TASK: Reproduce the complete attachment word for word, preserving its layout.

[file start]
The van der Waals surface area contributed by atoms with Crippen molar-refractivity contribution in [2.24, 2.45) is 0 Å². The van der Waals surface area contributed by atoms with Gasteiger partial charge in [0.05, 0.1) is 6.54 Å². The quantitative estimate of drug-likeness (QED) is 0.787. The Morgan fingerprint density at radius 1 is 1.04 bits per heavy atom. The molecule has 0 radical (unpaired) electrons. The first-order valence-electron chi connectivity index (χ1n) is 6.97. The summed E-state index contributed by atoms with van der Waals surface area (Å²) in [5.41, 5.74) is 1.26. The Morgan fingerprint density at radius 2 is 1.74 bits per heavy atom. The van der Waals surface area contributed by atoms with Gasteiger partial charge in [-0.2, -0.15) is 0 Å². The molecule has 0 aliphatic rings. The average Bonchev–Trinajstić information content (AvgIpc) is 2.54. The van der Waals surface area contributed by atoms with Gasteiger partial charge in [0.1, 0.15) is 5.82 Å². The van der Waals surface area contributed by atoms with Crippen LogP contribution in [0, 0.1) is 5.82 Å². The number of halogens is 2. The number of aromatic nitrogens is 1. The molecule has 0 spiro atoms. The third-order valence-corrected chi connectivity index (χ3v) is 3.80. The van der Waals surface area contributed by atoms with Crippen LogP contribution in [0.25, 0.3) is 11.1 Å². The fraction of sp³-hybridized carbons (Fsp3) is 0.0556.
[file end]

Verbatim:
The van der Waals surface area contributed by atoms with Crippen molar-refractivity contribution in [2.24, 2.45) is 0 Å². The van der Waals surface area contributed by atoms with Gasteiger partial charge in [0.05, 0.1) is 6.54 Å². The quantitative estimate of drug-likeness (QED) is 0.787. The Morgan fingerprint density at radius 1 is 1.04 bits per heavy atom. The molecule has 0 radical (unpaired) electrons. The first-order valence-electron chi connectivity index (χ1n) is 6.97. The summed E-state index contributed by atoms with van der Waals surface area (Å²) in [5.41, 5.74) is 1.26. The Morgan fingerprint density at radius 2 is 1.74 bits per heavy atom. The van der Waals surface area contributed by atoms with Gasteiger partial charge in [-0.2, -0.15) is 0 Å². The molecule has 0 aliphatic rings. The average Bonchev–Trinajstić information content (AvgIpc) is 2.54. The van der Waals surface area contributed by atoms with Gasteiger partial charge in [0.1, 0.15) is 5.82 Å². The van der Waals surface area contributed by atoms with Crippen LogP contribution in [0, 0.1) is 5.82 Å². The number of halogens is 2. The number of aromatic nitrogens is 1. The molecule has 0 spiro atoms. The third-order valence-corrected chi connectivity index (χ3v) is 3.80. The van der Waals surface area contributed by atoms with Crippen LogP contribution in [0.25, 0.3) is 11.1 Å². The fraction of sp³-hybridized carbons (Fsp3) is 0.0556.